By Ben Morse
Marvel invades the
UK courtesy of
Art, fashion, music, video games and more collided in the heart of England earlier this month under the banner of Urban Species. For ten days in October, the London-based clothing and art company hosted the British Marvel Secrets Exhibition at the Truman Breweries, bringing together Marvel zombies from across the UK to sample cool original artwork, t-shirts, hats and more inspired by the House of Ideas' British creators.
We caught up with one of Urban Species' directors, Hash, to get the recap of this unique event.
MARVEL.COM: To begin, Hash, what exactly is Urban Species and what is your role there?
Urban Species is primarily a clothing and art company. Overall we're a lifestyle company and have delved into the music arena, but we decided to focus our efforts on one medium at a time after having too many things happen at once. I'm one of the directors.
MARVEL.COM: Where did the idea for this exhibition come from and who was involved at the onset?
An artist gets busy
as The Hulk
All of our team from the start has consisted of friends and family, and we're all great art lovers. This kind of thing has always been a dream. A few years ago we held the one and only Camden Graffiti Jam, which was a runaway success. From then on we wanted to showcase the strengths of our printed art as well.
MARVEL.COM: Once you knew you wanted to do an art exhibition, what led you to select Marvel as the focus? In that same vein, what led you to select THE ULTIMATES as the centerpiece?
makes the trip
across the Atlantic
We've been nurturing our Marvel license for years now, and have found a niche in creating Marvel products in a way that's never been done before. Being a fanboy all my life as well, and growing up heavily in the "street culture scene," it was very organic. Besides, with everything "Civil War" onwards being in national newspapers, it's very topical. But really, in my heart, it had to be about THE ULTIMATES from the get go. During the god-awful mid '90s, I stopped reading most comics. I began to dabble again from 2000 onwards, and a classmate of mine, who has gone on to get a fine art degree, would not stop talking about THE ULTIMATES. One day while I was playing guitar on tour in Glasgow, [Scotland] with a British pop singer named Louise Redknapp, we had some downtime so I decided to go into the Forbidden Planet [store] and picked up THE ULTIMATES, not knowing that [ULTIMATES writer] Mark [Millar] himself just lived round the corner! I was blown away. To me this was my equivalent of being a young adult in the '60s, and being in awe by the maturity and originality of Stan Lee's work. And once I found out it was done by Brits…that was it. People from my country made me collect in a heavy way again. That ended up becoming the entire theme of the exhibition, letting other people in the U.K. know that a lot of Marvel's most pivotal storylines were created by British folk.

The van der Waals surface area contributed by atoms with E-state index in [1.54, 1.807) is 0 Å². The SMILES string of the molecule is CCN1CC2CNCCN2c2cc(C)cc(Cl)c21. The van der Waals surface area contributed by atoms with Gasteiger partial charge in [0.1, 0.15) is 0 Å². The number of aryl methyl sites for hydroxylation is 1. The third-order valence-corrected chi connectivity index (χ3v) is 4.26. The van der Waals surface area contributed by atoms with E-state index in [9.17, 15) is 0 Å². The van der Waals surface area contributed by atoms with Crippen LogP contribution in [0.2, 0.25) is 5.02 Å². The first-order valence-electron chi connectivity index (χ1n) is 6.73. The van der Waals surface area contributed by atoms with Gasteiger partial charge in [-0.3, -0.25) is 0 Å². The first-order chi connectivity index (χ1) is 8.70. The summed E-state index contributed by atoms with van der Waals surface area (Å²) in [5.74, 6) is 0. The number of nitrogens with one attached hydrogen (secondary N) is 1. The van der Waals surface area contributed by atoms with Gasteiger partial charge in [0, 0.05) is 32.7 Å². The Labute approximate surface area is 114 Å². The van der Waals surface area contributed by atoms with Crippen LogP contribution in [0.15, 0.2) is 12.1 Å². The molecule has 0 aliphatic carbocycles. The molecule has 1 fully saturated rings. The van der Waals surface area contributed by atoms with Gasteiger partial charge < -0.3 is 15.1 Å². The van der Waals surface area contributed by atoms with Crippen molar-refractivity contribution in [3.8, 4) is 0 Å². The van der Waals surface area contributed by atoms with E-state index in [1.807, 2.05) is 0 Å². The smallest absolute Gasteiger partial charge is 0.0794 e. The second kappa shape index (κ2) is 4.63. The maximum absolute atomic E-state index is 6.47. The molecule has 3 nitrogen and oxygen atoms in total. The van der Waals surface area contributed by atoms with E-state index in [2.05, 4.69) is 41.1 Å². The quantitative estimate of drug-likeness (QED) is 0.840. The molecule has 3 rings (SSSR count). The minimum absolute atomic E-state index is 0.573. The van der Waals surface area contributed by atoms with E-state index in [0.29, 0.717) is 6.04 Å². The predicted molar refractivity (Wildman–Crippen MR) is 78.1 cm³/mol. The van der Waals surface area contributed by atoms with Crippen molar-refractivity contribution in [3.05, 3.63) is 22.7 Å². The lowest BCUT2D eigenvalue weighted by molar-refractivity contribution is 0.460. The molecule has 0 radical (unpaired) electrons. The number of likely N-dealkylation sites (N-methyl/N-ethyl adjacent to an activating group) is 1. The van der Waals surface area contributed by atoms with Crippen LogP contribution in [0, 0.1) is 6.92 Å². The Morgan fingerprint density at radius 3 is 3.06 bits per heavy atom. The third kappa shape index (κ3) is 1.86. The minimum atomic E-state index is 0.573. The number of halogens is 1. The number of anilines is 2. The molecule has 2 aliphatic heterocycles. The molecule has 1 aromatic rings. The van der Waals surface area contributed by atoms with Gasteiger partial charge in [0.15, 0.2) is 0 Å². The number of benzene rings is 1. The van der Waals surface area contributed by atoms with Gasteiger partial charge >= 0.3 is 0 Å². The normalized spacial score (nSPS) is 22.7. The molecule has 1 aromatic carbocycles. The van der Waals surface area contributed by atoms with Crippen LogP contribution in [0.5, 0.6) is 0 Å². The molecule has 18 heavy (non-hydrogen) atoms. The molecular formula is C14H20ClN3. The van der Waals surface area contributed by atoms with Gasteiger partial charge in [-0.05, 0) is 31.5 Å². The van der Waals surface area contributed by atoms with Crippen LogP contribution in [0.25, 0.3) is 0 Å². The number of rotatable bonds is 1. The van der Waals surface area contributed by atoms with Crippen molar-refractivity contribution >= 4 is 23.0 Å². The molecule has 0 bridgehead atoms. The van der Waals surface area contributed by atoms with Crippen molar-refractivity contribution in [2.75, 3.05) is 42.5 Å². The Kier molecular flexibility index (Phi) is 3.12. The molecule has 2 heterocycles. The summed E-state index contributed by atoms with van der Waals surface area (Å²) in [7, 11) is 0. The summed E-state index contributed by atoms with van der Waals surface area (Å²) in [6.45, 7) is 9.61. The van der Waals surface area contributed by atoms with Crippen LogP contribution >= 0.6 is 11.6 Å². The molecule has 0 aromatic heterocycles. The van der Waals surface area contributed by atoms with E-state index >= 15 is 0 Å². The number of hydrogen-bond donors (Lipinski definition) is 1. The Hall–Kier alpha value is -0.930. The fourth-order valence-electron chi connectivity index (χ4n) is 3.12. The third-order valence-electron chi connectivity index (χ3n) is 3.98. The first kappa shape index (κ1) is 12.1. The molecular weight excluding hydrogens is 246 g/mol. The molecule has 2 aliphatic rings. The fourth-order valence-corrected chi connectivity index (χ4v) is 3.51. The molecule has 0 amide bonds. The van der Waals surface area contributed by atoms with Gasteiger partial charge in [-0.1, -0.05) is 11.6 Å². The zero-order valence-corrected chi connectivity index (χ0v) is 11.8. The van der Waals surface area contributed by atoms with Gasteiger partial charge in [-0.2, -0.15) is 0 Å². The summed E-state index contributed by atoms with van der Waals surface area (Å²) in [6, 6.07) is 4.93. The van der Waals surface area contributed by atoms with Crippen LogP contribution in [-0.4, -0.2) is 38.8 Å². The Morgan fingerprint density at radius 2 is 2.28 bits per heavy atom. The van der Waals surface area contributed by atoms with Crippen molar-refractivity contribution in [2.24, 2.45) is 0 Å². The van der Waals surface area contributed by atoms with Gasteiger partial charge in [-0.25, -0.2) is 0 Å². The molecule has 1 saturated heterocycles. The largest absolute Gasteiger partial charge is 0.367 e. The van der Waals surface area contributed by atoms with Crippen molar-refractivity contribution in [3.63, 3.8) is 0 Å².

MARVEL.COM: What kind of art was on display? This wasn't stuff you'd see at your average comic convention…
A Marvel pop art
The first obvious one is the graffiti art. We know a good lot of cutting edge U.K. graff artists, which brought to the table Marvel graffiti art in a contemporary U.K. fashion. The Ultimates range was co-created by us and Acrylicize, a company which have patented the way that they print on acrylic, and a bunch of lads who grew up not too far from me. They have recently finished doing all the art installations in Wembley Stadium and Arab Emirates Stadium, two of the most important stadiums in good ol' blighty! The third art range was spearheaded by Voodoo Kinky, which is run by one of my best friends, Paul Aston. The ethos behind his range is to print art on wood in a very affordable fashion, with a great finish. There are two key ranges, the Stencil range, based on the stencil graff form, which reflects the influence of comics on modern street culture, brought to the mainstream by people such as Banksy. The second is the Mash-Up range, a remix of reality and classic Marvel characters. Think great spray art over some classic urban scenes.
MARVEL.COM: How did you find the featured artists? Is there a pretty devoted following to this stuff around where you guys are based?
Once again, all through friends and family. I've rolled with these people all my life, working with them is just natural. Although, some came through friends of friends, so the trust is there. And yeah, there is great love for comics, and people really do dig Marvel. The bloke who runs the Truman Breweries, the events building that held the exhibition, is a huge Marvel fan. He has thousands of comics like me. It's like a secret drug everyone does you know? "Hey, you want a comic hit? Oh man! I'm trying to get off that stuff! Okay, just a bit more!"
MARVEL.COM: Which artists did you focus on?
by Alan Davis